Saint Colette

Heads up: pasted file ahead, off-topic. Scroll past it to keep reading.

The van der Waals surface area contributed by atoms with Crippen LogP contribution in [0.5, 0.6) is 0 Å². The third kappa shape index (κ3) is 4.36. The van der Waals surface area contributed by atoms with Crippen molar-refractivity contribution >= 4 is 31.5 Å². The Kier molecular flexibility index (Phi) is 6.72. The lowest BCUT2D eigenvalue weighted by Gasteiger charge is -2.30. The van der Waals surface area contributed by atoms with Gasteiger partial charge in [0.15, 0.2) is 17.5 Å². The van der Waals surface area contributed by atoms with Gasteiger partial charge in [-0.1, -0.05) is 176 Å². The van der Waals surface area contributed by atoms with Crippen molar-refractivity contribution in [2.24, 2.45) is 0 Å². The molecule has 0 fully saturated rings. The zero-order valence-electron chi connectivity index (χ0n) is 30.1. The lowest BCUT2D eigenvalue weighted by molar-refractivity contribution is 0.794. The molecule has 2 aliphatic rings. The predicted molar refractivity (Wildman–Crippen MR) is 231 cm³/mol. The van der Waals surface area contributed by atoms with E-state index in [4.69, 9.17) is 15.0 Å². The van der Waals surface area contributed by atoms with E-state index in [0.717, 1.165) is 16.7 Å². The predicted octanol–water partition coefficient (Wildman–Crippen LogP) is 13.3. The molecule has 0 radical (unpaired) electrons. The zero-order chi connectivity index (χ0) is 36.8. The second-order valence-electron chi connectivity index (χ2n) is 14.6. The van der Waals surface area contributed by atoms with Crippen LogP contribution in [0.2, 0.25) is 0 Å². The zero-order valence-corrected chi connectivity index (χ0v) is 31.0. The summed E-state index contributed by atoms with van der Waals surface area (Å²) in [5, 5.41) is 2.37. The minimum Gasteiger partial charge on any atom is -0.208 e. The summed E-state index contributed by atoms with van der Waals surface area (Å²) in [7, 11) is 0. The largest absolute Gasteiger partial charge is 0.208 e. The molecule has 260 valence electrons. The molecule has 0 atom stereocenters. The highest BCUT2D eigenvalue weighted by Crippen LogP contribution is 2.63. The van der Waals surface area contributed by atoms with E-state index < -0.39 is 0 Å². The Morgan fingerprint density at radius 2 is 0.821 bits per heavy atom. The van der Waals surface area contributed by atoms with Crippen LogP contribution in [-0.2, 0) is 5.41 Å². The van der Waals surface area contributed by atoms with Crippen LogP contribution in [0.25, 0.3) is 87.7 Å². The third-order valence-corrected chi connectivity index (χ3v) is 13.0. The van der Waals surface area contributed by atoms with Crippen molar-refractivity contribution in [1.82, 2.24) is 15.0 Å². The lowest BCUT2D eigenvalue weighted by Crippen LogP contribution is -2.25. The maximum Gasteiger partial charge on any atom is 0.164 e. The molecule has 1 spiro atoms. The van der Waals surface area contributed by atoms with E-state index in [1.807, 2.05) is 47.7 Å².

St. Colette (1381-1447) was born in Picardy, France, the daughter of a poor carpenter who served the local Benedictine abbey. Her parents conceived her in their old age after praying to St. Nicholas for a child, naming Colette after him. She became well known for her faith and spiritual wisdom from a young age. After the death of her parents she joined the Third Order of St. Francis and became a hermit. She led a life of asceticism and solitude until a dream revealed that God willed her to reform the Poor Clares. She obeyed and joined the Poor Clares in 1406. Her mission of reformation was sanctioned by Benedict XIII of Avignon (the anti-pope) who appointed her superior of each of the convents she reformed. Despite resistance from within the Poor Clares, she successfully reformed several existing convents and founded 17 new ones dedicated to a stricter observance of the Poor Clares, known as the Colettines. She experienced visions and ecstasies of Christ's Passion, and even prophesied her own death. Through her life’s work, St. Colette’s reformation breathed new life into the Poor Clares and created a lasting model of spirituality. St. Colette's feast day is March 6th.

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